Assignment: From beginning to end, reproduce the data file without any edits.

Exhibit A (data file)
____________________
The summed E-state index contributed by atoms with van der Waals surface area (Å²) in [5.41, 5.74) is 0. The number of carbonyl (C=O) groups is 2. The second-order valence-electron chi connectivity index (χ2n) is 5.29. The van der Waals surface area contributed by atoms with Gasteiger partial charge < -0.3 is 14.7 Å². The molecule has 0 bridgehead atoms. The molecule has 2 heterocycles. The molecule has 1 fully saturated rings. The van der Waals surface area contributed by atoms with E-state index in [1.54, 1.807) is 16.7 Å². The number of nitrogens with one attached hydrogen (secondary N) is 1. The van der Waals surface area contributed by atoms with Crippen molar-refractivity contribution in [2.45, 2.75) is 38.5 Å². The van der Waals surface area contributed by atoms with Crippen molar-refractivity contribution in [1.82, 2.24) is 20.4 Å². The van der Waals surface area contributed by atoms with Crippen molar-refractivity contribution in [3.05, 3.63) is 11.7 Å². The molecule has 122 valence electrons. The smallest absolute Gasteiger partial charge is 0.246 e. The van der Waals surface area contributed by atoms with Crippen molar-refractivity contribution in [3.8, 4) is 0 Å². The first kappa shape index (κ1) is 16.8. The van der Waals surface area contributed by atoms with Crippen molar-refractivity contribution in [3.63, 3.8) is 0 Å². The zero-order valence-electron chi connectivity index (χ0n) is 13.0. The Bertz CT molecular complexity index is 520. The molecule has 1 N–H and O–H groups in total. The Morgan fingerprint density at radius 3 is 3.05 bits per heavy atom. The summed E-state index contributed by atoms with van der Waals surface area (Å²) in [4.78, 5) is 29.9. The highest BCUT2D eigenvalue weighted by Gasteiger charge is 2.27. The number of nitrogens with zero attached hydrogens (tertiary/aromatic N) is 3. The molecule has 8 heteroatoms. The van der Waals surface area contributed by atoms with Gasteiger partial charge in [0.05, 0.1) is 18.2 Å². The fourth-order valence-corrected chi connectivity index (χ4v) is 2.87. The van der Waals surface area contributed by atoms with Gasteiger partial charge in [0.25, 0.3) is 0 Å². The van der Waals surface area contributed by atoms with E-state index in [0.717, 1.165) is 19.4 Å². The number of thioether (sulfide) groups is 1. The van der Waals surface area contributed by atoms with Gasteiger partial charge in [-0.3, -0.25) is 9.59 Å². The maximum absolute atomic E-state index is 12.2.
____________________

The summed E-state index contributed by atoms with van der Waals surface area (Å²) in [5.41, 5.74) is 0. The number of carbonyl (C=O) groups is 2. The second-order valence-electron chi connectivity index (χ2n) is 5.29. The van der Waals surface area contributed by atoms with Gasteiger partial charge < -0.3 is 14.7 Å². The molecule has 0 bridgehead atoms. The molecule has 2 heterocycles. The molecule has 1 fully saturated rings. The van der Waals surface area contributed by atoms with E-state index in [1.54, 1.807) is 16.7 Å². The number of nitrogens with one attached hydrogen (secondary N) is 1. The van der Waals surface area contributed by atoms with Crippen molar-refractivity contribution in [2.45, 2.75) is 38.5 Å². The van der Waals surface area contributed by atoms with Crippen molar-refractivity contribution in [1.82, 2.24) is 20.4 Å². The van der Waals surface area contributed by atoms with Crippen molar-refractivity contribution in [3.05, 3.63) is 11.7 Å². The molecule has 122 valence electrons. The smallest absolute Gasteiger partial charge is 0.246 e. The van der Waals surface area contributed by atoms with Crippen molar-refractivity contribution in [3.8, 4) is 0 Å². The first kappa shape index (κ1) is 16.8. The van der Waals surface area contributed by atoms with Crippen molar-refractivity contribution in [3.63, 3.8) is 0 Å². The zero-order valence-electron chi connectivity index (χ0n) is 13.0. The Bertz CT molecular complexity index is 520. The molecule has 1 N–H and O–H groups in total. The Morgan fingerprint density at radius 3 is 3.05 bits per heavy atom. The summed E-state index contributed by atoms with van der Waals surface area (Å²) in [4.78, 5) is 29.9. The highest BCUT2D eigenvalue weighted by Gasteiger charge is 2.27. The number of nitrogens with zero attached hydrogens (tertiary/aromatic N) is 3. The molecule has 8 heteroatoms. The van der Waals surface area contributed by atoms with Gasteiger partial charge in [0.05, 0.1) is 18.2 Å². The fourth-order valence-corrected chi connectivity index (χ4v) is 2.87. The van der Waals surface area contributed by atoms with Gasteiger partial charge in [0.25, 0.3) is 0 Å². The van der Waals surface area contributed by atoms with E-state index in [0.717, 1.165) is 19.4 Å². The number of thioether (sulfide) groups is 1. The van der Waals surface area contributed by atoms with Gasteiger partial charge in [-0.3, -0.25) is 9.59 Å². The maximum absolute atomic E-state index is 12.2.